Alarm over toxic underground wells across China

New data about underground water contamination has struck a nerve among Chinese citizens, who have become increasingly sensitive about health threats from pollution.
New data about underground water contamination has struck a nerve among Chinese citizens, who have become increasingly sensitive about health threats from pollution. PHOTO: GREENPEACE

80% of water in wells used by many homes and farms unfit for drinking

BEIJING • More than 80 per cent of the water from underground wells used by farms, factories and households across the heavily populated plains of China is unfit for drinking or bathing because of contamination from industry and farming, according to new statistics reported by Chinese media on Monday, sparking new alarm about pollution in the world's most populous country.

After years of focus on China's hazy skies as a measure of environmental blight, the new data from 2,103 underground wells struck a nerve among Chinese citizens, who have become increasingly sensitive to health threats from pollution.

Most Chinese cities draw on deep reservoirs that were not part of this study, but many villages and small towns in the countryside depend on the shallower wells of the kind that were tested for the report.

"From my point of view, this shows how water is the biggest environmental issue in China," said Professor Dabo Guan, of the University of East Anglia in Britain, who has been studying water pollution and scarcity in China.

Mr Ma Jun, director of the Institute of Public and Environmental Affairs in Beijing, noted that the survey measured water sources relatively close to the surface and that many cities get their water from reservoirs that are hundreds of metres deeper.

"Fewer and fewer cities are using the heavily polluted shallow-depth underground water," said Mr Ma. "Most are digging deep wells for drinking. This is a very important distinction that must be made."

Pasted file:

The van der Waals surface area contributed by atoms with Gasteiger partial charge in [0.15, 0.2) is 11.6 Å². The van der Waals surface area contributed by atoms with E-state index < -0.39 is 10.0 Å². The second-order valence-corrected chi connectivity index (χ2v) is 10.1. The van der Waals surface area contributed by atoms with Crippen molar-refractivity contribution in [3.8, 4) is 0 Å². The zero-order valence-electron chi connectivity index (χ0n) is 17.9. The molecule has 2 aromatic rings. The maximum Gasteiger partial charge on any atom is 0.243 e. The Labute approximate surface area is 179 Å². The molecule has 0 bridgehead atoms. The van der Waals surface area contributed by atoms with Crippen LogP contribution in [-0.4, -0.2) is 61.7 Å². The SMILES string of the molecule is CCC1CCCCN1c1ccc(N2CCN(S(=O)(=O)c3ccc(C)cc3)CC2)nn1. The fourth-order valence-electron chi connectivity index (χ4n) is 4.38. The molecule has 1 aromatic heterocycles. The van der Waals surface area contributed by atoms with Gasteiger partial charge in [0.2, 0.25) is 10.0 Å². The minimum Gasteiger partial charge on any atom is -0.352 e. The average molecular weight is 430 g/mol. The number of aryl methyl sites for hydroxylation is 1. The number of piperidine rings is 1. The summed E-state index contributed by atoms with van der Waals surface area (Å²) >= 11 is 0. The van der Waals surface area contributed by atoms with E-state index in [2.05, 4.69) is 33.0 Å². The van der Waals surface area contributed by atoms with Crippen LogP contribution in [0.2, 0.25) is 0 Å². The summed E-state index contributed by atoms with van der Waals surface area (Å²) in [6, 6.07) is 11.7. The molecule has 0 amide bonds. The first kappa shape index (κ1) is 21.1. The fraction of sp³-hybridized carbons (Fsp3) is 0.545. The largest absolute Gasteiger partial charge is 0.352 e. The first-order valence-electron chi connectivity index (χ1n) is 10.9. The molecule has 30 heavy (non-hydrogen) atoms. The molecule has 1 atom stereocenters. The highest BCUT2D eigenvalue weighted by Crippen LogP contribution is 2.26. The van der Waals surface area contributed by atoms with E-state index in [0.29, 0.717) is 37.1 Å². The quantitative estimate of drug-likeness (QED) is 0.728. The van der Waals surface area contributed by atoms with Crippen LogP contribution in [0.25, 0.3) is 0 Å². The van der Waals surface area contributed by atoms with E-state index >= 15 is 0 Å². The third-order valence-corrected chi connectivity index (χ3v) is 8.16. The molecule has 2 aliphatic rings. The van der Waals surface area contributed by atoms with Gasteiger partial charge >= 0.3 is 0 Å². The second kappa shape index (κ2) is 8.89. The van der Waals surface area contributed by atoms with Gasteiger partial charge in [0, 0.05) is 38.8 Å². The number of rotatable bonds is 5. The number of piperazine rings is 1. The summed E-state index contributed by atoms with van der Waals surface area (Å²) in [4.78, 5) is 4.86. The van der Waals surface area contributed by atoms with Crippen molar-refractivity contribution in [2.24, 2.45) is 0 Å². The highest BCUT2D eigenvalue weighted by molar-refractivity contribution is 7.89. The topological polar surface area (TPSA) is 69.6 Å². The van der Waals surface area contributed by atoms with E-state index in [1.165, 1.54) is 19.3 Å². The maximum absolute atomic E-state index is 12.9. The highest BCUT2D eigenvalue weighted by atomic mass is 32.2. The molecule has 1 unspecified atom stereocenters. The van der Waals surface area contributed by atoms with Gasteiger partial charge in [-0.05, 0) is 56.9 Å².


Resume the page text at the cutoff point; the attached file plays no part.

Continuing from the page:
For years, the Chinese government has acknowledged that wells and underground water reserves were endangered by overuse and widespread contamination from industry and farming. In 2011, the Ministry of Environmental Protection issued a plan to cut the pollution of underground water resources by the end of this decade.

That plan said that China's use of underground water grew from 57 billion cu m a year in the 1970s to 110 billion cu m in 2009, providing nearly a fifth of the country's total supplies. In the arid north, underground supplies provided about two-thirds of water for domestic needs, it said.

But estimates of pollution of underground sources have varied depending on the depth and location of wells tested. An annual report from the Ministry of Water Resources said that in 2014 nearly half of 2,071 monitored wells had "quite poor" water quality and an additional 36 per cent had "extremely poor" quality.

The latest study found that 32.9 per cent of wells tested across areas mostly in northern and central China had Grade 4 quality water, meaning that it was fit only for industrial uses, the National Business Daily said. Another 47.3 per cent of wells were even worse, at Grade 5. The contaminants included manganese, fluoride and triazoles, a set of compounds used in fungicides. In some areas, there was pollution from heavy metals.

The heavy contamination of supplies near the surface was forcing more cities to dig much deeper underground for clean water, which was taxing the capacity of those deep aquifers, Mr Guan said.

"These latest statistics are an indicator of how bad the underground water quality is," he said.

NEW YORK TIMES

A version of this article appeared in the print edition of The Straits Times on April 13, 2016, with the headline 'Alarm over toxic underground wells across China'. Print Edition | Subscribe